When doing your advancement Constituent Relationship Management (CRM) implementation, you need input from a cross-functional team of stakeholders. This helps to understand the requirements and expectations across the board. Specifically, identifying what is required for the new advancement CRM in the way it’s configured and implemented that would enable and support the business needs of all your fundraising and engagement areas.
What’s more critical to consider is when those units are decentralized—whether that means different locations or reporting structures. For example, reporting structure could be related to other parts of the organization or diverging organizational structure (not all reporting to the same person.)
Key elements may be taken for granted in a more centralized fundraising environment. But in a decentralized environment, you must make strategic decisions more carefully regarding time and effort.
Here’s how to implement your new advancement CRM in a decentralized environment.
Establish a strategy around relationship management. Constituent management is usually a source of concern when moving toward a decentralized fundraising model.
Assuming from a legacy standpoint, everyone had their own system in their world—it was easier to protect their constituents. However, once all the constituents come together in a single CRM; how do you manage these concerns?
- “If I share my constituents, what will happen?”
- “Will you poach them?”
- “What happens if you’re talking to “my” constituents without me knowing?”
To resolve this, the primary objective should be that every constituent belongs to the intuition, and decisions need to be made from that perspective. Designate a group or individual poised to “manage” constituents. This committee can evaluate conflicts that may arise in this decentralized fundraising environment. Once decided, this designation should be a part of a strategic plan or guidelines stating how they will manage the constituent.
The constituent relationship manager or committee should act as a gatekeeper, coordinating every interaction collaboratively to maximize opportunities for the constituent to support the institution. In this scenario, everyone benefits from having a 360-degree view of all constituents, allowing them to see how they fully engage with the institution, including all the touchpoints.
The second area needing focus in a decentralized CRM implementation is your data model. Again, the baseline assumption is that up until now, each site or decentralized group had an individual database. But now you must bring this information together.
First, have a data expert from each bearing group come together and decide the standard data points across each fundraising group.
Is there an opportunity to agree on standard definitions for those that are different? For example, is the data more similar than different? Or could you move toward a best practice about a particular data point to help you standardize it across groups?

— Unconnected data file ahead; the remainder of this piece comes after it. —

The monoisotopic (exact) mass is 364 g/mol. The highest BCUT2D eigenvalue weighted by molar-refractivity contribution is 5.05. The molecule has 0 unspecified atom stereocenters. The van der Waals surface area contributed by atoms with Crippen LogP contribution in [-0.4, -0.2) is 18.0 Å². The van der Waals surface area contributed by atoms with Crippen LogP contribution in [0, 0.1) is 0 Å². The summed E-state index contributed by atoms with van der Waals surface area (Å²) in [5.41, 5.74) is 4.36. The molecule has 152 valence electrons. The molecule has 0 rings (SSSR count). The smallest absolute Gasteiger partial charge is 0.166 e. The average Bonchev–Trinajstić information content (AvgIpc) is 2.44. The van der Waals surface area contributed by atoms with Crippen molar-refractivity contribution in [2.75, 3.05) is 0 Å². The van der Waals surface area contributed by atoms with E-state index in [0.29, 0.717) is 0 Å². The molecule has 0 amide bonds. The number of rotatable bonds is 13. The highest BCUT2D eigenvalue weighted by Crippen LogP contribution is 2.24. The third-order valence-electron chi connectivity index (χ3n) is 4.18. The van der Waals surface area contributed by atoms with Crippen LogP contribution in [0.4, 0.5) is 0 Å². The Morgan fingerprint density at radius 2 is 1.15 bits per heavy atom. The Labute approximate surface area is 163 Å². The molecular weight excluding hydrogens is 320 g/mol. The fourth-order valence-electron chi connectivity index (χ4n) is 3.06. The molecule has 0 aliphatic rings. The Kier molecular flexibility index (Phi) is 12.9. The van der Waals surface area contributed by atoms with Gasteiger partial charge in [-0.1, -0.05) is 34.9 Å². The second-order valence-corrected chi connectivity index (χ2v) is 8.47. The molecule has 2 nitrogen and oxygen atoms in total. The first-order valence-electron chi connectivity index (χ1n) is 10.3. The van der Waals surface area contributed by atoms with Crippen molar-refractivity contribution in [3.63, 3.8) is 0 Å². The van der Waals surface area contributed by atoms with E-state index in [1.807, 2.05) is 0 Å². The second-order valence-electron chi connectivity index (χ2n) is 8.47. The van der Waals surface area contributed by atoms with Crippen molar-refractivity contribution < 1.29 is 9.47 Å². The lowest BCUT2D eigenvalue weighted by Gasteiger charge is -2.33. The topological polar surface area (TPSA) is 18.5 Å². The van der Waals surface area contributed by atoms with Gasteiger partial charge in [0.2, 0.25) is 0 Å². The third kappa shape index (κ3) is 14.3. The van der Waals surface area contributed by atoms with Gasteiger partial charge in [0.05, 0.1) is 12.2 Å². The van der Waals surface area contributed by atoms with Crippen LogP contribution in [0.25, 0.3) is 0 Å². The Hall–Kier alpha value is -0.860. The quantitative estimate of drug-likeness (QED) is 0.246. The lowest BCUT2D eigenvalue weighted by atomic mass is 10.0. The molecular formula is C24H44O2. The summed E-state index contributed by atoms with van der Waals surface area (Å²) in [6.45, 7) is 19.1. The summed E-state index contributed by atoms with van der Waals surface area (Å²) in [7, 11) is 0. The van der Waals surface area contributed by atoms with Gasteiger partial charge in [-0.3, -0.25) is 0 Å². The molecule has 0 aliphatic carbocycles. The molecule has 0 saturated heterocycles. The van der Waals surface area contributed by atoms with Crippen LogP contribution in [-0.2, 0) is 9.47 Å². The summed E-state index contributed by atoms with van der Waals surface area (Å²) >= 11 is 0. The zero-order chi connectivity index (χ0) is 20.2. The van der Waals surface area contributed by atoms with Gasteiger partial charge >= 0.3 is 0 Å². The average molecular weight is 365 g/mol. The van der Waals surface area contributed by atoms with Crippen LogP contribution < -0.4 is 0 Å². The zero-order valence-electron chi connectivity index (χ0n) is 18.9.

Your last resort is to identify requirements for “site-specific” or “group-specific” data fields.
Finally, the third area to consider in the decentralized advancement CRM environment is your security model. Your security model should designate who gets to do what within the system. The recommendation—and most optimal way to collaborate—is that viewing a record is allowed across the entire institution.
Remember, if you can’t see a record managed by a specific fundraising group or location, then that’s like having individual databases. Being able to view the information for all constituents should be the goal.
You have two options for editing and managing constituent information.
Option A: Establishes a completely centralized group for data management in which everyone needs to request changes made in your new advancement CRM.
The upside of this scenario is that you have standardized data management, high data quality, similarity across the board, and it follows business rules. But the downside is this model is extremely resource intensive. Your institution may not be able to staff up a team to support a 100% centralized data model.
Option B: Decentralized data management is aligned with the group managing the constituent relationship because they likely have the most updated data. In this aspect, the relationship manager or group managing the relationship must be equipped to take on the workload.
In the distributed model, another committee to consider is a data governance committee and leverage representation in these distributed areas. The data governance committee helps make strategic decisions for managing decisions in this distributed model. Specifically, what data is being captured, how it should be captured, and the business rules around capturing data to make it the most useable and accurate for everyone.
Whether you choose Option A or Option B, what’s critical, is that you have a request and workflow process. But keep in mind that whoever is managing the constituent records does not absolve everyone else from being responsible for data quality. Users should still be accountable if they see incorrect or missing information and make that request to have information updated.